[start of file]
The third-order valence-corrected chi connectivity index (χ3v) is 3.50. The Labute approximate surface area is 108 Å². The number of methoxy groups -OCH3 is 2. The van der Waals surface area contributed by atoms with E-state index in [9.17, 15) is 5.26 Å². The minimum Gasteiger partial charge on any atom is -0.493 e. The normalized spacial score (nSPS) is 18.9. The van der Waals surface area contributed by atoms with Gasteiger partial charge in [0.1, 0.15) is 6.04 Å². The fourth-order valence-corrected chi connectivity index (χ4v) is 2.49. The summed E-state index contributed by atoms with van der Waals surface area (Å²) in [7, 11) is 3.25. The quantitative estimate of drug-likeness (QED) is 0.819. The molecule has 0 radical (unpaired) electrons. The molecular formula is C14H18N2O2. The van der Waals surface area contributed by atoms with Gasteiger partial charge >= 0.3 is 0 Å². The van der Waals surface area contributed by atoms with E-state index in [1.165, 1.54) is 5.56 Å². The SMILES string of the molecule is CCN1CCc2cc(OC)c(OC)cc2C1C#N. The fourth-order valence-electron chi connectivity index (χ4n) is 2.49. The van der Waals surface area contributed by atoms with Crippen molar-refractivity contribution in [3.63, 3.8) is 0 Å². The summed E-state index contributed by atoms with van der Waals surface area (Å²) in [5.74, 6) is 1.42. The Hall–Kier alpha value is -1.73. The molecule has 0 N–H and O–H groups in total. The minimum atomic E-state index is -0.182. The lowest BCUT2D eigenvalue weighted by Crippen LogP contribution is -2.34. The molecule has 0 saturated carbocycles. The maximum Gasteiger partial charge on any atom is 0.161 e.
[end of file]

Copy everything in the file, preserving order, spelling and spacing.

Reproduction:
The third-order valence-corrected chi connectivity index (χ3v) is 3.50. The Labute approximate surface area is 108 Å². The number of methoxy groups -OCH3 is 2. The van der Waals surface area contributed by atoms with E-state index in [9.17, 15) is 5.26 Å². The minimum Gasteiger partial charge on any atom is -0.493 e. The normalized spacial score (nSPS) is 18.9. The van der Waals surface area contributed by atoms with Gasteiger partial charge in [0.1, 0.15) is 6.04 Å². The fourth-order valence-corrected chi connectivity index (χ4v) is 2.49. The summed E-state index contributed by atoms with van der Waals surface area (Å²) in [7, 11) is 3.25. The quantitative estimate of drug-likeness (QED) is 0.819. The molecule has 0 radical (unpaired) electrons. The molecular formula is C14H18N2O2. The van der Waals surface area contributed by atoms with Gasteiger partial charge >= 0.3 is 0 Å². The van der Waals surface area contributed by atoms with E-state index in [1.165, 1.54) is 5.56 Å². The SMILES string of the molecule is CCN1CCc2cc(OC)c(OC)cc2C1C#N. The fourth-order valence-electron chi connectivity index (χ4n) is 2.49. The van der Waals surface area contributed by atoms with Crippen molar-refractivity contribution in [3.63, 3.8) is 0 Å². The summed E-state index contributed by atoms with van der Waals surface area (Å²) in [5.74, 6) is 1.42. The Hall–Kier alpha value is -1.73. The molecule has 0 N–H and O–H groups in total. The minimum atomic E-state index is -0.182. The lowest BCUT2D eigenvalue weighted by Crippen LogP contribution is -2.34. The molecule has 0 saturated carbocycles. The maximum Gasteiger partial charge on any atom is 0.161 e.